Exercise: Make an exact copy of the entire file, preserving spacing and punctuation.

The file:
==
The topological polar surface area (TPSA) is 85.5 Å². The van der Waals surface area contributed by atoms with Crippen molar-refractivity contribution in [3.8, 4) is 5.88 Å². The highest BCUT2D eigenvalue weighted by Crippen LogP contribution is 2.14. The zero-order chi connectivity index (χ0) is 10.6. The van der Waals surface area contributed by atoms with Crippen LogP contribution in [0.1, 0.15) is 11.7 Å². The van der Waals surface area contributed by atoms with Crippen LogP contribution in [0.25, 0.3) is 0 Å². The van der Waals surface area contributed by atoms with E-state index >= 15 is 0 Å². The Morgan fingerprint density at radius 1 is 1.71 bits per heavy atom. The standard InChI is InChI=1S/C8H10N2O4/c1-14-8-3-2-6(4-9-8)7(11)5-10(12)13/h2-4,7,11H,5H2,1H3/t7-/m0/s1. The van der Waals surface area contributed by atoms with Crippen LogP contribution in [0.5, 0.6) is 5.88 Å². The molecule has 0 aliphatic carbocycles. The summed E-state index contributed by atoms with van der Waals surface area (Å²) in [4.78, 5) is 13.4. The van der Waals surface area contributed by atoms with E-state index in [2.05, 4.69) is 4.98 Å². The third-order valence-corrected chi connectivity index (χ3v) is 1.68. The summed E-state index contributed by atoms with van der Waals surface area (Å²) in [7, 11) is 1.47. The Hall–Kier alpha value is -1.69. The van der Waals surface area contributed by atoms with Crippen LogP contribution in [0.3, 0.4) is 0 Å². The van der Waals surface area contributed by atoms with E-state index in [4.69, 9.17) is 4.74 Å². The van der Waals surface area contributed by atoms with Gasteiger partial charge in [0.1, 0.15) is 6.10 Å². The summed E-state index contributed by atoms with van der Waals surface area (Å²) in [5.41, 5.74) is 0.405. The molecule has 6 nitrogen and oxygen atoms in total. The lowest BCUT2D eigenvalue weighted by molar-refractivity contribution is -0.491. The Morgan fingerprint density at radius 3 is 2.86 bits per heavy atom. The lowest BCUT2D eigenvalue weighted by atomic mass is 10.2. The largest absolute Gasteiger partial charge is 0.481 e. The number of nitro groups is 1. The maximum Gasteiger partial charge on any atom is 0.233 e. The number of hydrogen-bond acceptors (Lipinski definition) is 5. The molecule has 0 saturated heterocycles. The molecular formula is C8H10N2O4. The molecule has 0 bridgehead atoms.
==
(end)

The topological polar surface area (TPSA) is 85.5 Å². The van der Waals surface area contributed by atoms with Crippen molar-refractivity contribution in [3.8, 4) is 5.88 Å². The highest BCUT2D eigenvalue weighted by Crippen LogP contribution is 2.14. The zero-order chi connectivity index (χ0) is 10.6. The van der Waals surface area contributed by atoms with Crippen LogP contribution in [0.1, 0.15) is 11.7 Å². The van der Waals surface area contributed by atoms with Crippen LogP contribution in [0.25, 0.3) is 0 Å². The van der Waals surface area contributed by atoms with E-state index >= 15 is 0 Å². The Morgan fingerprint density at radius 1 is 1.71 bits per heavy atom. The standard InChI is InChI=1S/C8H10N2O4/c1-14-8-3-2-6(4-9-8)7(11)5-10(12)13/h2-4,7,11H,5H2,1H3/t7-/m0/s1. The van der Waals surface area contributed by atoms with Crippen LogP contribution in [0.5, 0.6) is 5.88 Å². The molecule has 0 aliphatic carbocycles. The summed E-state index contributed by atoms with van der Waals surface area (Å²) in [4.78, 5) is 13.4. The van der Waals surface area contributed by atoms with E-state index in [2.05, 4.69) is 4.98 Å². The third-order valence-corrected chi connectivity index (χ3v) is 1.68. The summed E-state index contributed by atoms with van der Waals surface area (Å²) in [7, 11) is 1.47. The Hall–Kier alpha value is -1.69. The van der Waals surface area contributed by atoms with Crippen LogP contribution in [0.3, 0.4) is 0 Å². The van der Waals surface area contributed by atoms with E-state index in [4.69, 9.17) is 4.74 Å². The van der Waals surface area contributed by atoms with Gasteiger partial charge in [0.1, 0.15) is 6.10 Å². The summed E-state index contributed by atoms with van der Waals surface area (Å²) in [5.41, 5.74) is 0.405. The molecule has 6 nitrogen and oxygen atoms in total. The lowest BCUT2D eigenvalue weighted by molar-refractivity contribution is -0.491. The Morgan fingerprint density at radius 3 is 2.86 bits per heavy atom. The lowest BCUT2D eigenvalue weighted by atomic mass is 10.2. The largest absolute Gasteiger partial charge is 0.481 e. The number of nitro groups is 1. The maximum Gasteiger partial charge on any atom is 0.233 e. The number of hydrogen-bond acceptors (Lipinski definition) is 5. The molecule has 0 saturated heterocycles. The molecular formula is C8H10N2O4. The molecule has 0 bridgehead atoms.